Oscypek cheese in Podhale region


Oscypek (or oszczypek) is a traditional sheep smoked cheese that you must taste when travelling to the Podhale region of Poland.

oscypek_pile_160
Oscypek pile. Picture source: PolishOrigins Forum

Oscypek (click here: http://bit.ly/15uAGI7 to listen how it is pronounced in Polish) is a cheese made using salted sheep’s milk, with the addition of cow’s milk, strictly regulated by a secret, protected recipe.


The mixture is first turned into cottage cheese, which is then repeatedly rinsed with boiling water and squeezed. After this, the mass is pressed into wooden forms in decorative shapes. The forms are then placed in a brine-filled barrel for a night or two, after which they are placed close to the roof in a special wooden hut and cured in hot smoke for up to 14 days.


There are also other cheeses produced in the Podhale region, such as little Redykołka cheese, or Bundz cheese, which is a kind of cottage cheese made from sheep’s milk.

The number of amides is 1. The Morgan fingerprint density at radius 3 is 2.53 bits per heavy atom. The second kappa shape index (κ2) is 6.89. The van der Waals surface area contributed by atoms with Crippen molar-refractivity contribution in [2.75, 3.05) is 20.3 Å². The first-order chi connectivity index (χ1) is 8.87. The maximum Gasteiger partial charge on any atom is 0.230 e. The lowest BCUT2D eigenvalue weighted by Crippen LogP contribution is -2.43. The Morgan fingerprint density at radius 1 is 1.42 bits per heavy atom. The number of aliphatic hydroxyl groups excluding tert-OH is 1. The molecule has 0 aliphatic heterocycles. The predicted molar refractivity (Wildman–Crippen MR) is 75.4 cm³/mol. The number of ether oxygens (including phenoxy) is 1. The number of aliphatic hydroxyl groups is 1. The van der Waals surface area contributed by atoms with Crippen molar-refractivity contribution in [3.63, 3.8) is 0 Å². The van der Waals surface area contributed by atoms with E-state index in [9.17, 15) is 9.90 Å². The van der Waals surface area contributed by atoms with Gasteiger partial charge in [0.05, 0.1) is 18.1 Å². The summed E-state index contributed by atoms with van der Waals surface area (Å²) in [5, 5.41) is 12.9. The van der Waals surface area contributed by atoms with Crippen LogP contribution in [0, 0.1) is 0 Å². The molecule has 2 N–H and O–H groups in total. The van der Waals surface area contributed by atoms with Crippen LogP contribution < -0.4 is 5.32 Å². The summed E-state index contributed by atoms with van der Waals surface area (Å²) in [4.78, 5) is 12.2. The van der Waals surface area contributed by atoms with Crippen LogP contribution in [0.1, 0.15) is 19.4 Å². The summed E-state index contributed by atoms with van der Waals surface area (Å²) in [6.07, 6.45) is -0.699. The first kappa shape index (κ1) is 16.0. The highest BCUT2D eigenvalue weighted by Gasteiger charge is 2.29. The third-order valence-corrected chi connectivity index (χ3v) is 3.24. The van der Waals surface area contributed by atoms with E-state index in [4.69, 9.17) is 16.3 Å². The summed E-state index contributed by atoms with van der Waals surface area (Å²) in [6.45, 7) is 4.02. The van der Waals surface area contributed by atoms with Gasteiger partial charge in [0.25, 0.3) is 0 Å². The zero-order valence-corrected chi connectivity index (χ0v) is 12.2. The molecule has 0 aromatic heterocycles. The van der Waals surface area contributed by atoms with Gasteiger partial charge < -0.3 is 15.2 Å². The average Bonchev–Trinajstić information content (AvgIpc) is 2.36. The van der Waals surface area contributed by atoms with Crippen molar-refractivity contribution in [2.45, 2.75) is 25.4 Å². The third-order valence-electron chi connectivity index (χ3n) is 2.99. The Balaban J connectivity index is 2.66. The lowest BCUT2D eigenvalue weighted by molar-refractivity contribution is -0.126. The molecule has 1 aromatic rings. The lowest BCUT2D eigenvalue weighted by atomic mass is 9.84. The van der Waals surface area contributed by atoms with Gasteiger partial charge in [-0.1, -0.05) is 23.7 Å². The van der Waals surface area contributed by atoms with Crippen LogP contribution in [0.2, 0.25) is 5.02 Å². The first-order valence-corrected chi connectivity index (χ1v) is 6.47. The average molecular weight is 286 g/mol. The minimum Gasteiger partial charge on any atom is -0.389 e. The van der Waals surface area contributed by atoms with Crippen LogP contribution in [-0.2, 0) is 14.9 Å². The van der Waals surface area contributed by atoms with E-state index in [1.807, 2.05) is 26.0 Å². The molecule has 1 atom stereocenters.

bacówka
Bacówka – a hut where oscypek is made. Picture: Aga, PolishOrigins Team


And of course, the best way to taste the cheese is to visit the huts where they are produced!  There are a few huts in the Podhale region, which are quite easy to access (you don’t need to climb high in the mountains). The most famous huts (bacówka) are located near Zakopane, Czorsztyn, in the Gorce mountains, near Nowy Targ.


Read the official internet guide for “oscypek trail” (in Polish, English and German): http://www.tatry.pl/UserFiles/szlak_oscypkowy.pdf


See a thread about Oscypek on our Forum and watch the  YouTube video how it is made:

 


See the map of all Tastes of Poland: http://blog.polishorigins.com/2013/05/21/tastes-of-poland-introduction/

Aga Pawlus
PolishOrigins Team

One comment

  1. My mother was Polish and passed away 1987. Growing up I spent time in Chicago with my mother’s family. Now, after all those years, I am interested in finding more about the culture those older immigrants, the Drazzinkis’ knew and lived before coming to the USA. I am a “Foodie” interested in traditional Western European cuisine, in fact, global cultural cusine. I would like to procure some Polish cheese either the Oscypek or its late season counter part.

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